Second, the imbrication lens highlights, how past imbrications create infrastructure of technologies and organizational routines over time. This way, and to a larger degree than current literature on organizational routines, the imbrication lens sensitizes me to the surrounding context and how organizational routines and the materiality of technologies are embedded in organizational structures (Howard-Grenville and Rerup, 2016; Parmigiani and Howard-Grenville, 2011). In particular, when human and material agency imbricate, they generate an outcome by creating and/or changing organizational routines or technologies. An imbrication can in time become taken for granted, or black-boxed, by actors in an organization when technology allow actors to fulfil their goals and intentions. And when that happens, the new or changed organizational routine/technology becomes an infrastructure which conditions, but does not cause,
Thesis 73 future imbrications. For example, if a head-mounted displays become part of an organizational design routine and it fulfills the intention of the architects by helping them to reduce errors, it is likely to condition how future imbrications occur in the organizational design routine. For instance, the flexibility or inflexibility of the materiality of the head-mounted display, as well as the surrounding technical infrastructure it is connected to, will determine if it is changed or un-enrolled. If the materiality of the head-mounted display, and the technologies that it is connected to, is too inflexible, the same technology will constrain the new intentions and be replaced or altered. This way, past imbrications that have occurred will influence and condition the way that current and future agencies of organizational routines and technologies imbricate. In this manner, the implications of past imbrications are directly theorized and accounted for using a non-deterministic language, while also accounting for the materiality of the technology. Accordingly, the materiality of head-mounted displays and the other technologies that are involved in or connected to the head-mounted display can more easily be conceptualized as well. In turn, the imbrication lens helps to include the surrounding context that the organizational routine is imbedded in, in a more direct way than existing theory on organizational routines.
In summary, the imbrication lens helps to view the relationship between organizational routines and technology in a more dynamic way by regarding both technology and organizational routines as dynamic. It does so by keeping organizational routines and technology as ontological distinct entities as they are seen as different. Humans have the ability to form intentions while technologies do not, but technologies can have intentions designed into them. On the other hand, technology is different because it consists of a materiality that can potentially remain the same across time and place. Consequently, the imbrication lens helps to put focus on the materiality of head-mounted displays by keeping organizational routines and technology as distinct phenomena, in turn building on existing ways that organizational routines theory conceptualize artifacts.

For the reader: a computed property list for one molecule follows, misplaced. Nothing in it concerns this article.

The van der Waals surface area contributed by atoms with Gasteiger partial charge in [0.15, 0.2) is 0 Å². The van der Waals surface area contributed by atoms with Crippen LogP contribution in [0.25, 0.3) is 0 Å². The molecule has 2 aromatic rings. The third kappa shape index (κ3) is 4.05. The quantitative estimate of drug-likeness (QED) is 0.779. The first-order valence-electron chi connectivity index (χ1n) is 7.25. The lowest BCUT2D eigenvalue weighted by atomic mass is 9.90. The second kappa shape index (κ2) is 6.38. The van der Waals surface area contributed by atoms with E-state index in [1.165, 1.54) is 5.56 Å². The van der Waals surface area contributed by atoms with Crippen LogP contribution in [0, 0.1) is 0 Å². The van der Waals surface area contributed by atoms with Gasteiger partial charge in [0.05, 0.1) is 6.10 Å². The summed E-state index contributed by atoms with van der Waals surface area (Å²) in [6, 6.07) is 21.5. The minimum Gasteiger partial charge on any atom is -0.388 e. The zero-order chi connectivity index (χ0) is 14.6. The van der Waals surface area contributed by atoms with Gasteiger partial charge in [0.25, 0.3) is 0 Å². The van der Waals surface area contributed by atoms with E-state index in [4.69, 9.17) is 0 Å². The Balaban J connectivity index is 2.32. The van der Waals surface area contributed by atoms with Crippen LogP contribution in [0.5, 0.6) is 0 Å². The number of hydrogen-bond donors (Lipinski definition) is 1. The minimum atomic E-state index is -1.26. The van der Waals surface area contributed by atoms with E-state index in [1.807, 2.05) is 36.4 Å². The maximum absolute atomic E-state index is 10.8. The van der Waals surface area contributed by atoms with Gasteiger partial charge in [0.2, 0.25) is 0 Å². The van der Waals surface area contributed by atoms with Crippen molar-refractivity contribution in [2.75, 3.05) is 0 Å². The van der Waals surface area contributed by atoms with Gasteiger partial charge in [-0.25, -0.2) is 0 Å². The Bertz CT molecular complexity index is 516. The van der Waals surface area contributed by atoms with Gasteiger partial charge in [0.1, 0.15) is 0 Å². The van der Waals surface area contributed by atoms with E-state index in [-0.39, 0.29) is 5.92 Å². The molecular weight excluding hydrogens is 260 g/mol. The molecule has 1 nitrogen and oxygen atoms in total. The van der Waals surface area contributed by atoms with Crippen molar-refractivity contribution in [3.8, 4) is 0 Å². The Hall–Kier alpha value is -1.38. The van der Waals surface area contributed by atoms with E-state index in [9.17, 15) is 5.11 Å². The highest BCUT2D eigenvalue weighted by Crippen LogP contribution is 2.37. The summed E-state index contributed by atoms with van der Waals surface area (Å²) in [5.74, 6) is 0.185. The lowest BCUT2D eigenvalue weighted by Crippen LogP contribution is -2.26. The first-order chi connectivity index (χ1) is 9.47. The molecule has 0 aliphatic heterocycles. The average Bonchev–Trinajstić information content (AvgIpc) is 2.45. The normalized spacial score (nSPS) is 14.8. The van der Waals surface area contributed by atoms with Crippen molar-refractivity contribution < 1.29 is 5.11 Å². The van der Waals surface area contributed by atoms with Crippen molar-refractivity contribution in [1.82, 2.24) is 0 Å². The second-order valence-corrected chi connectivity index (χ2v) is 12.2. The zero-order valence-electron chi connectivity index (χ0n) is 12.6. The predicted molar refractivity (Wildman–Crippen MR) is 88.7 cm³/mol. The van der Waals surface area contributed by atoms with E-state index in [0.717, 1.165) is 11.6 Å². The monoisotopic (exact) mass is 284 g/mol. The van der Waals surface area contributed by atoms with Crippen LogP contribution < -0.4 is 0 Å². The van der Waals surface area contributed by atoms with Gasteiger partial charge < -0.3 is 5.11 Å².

Technologies can change organizational routines by affording new performances, but technologies can also be un-enrolled or changed if they constrain the performances of actors in organizational routines. Furthermore, the imbrication lens aids in including the context and the embeddedness of organizational routines and technologies in a more direct way by directly conceptualizing the materiality of head-mounted displays and the other technologies that are connected to it, through the concept of infrastructure.
Hence, the imbrication lens complements existing theory of organizational routines by seeing both technology and organizational routines as potentially flexible. In turn, it makes it possible to better
Thesis 74 understand how the matter and form of immersive technologies, for example head-mounted displays and its related software and hardware, imbricate with organizational routines.
Key concept(s) Definitions and explanations
Imbrication When a human’s and a technology’s agency tune in on each other, they eventually lock in on each other, and their agencies create an imbrication while remaining distinct entities. Imbrications either create or change routines, or at other times produce new technologies or alter them.
Infrastructure Organizational routines and technologies are infrastructure. And the infrastructure is produced by the imbrications of the performances of humans and technologies – their agency.
Affordance A technology’s possibilities for actions which emerge in the relation between the performances of humans and technologies.
Constraint The constraints a technology imposes on humans’ goals which arise in the relation between the performances of humans and technology.
Table 8: Key concept(s) used in this section.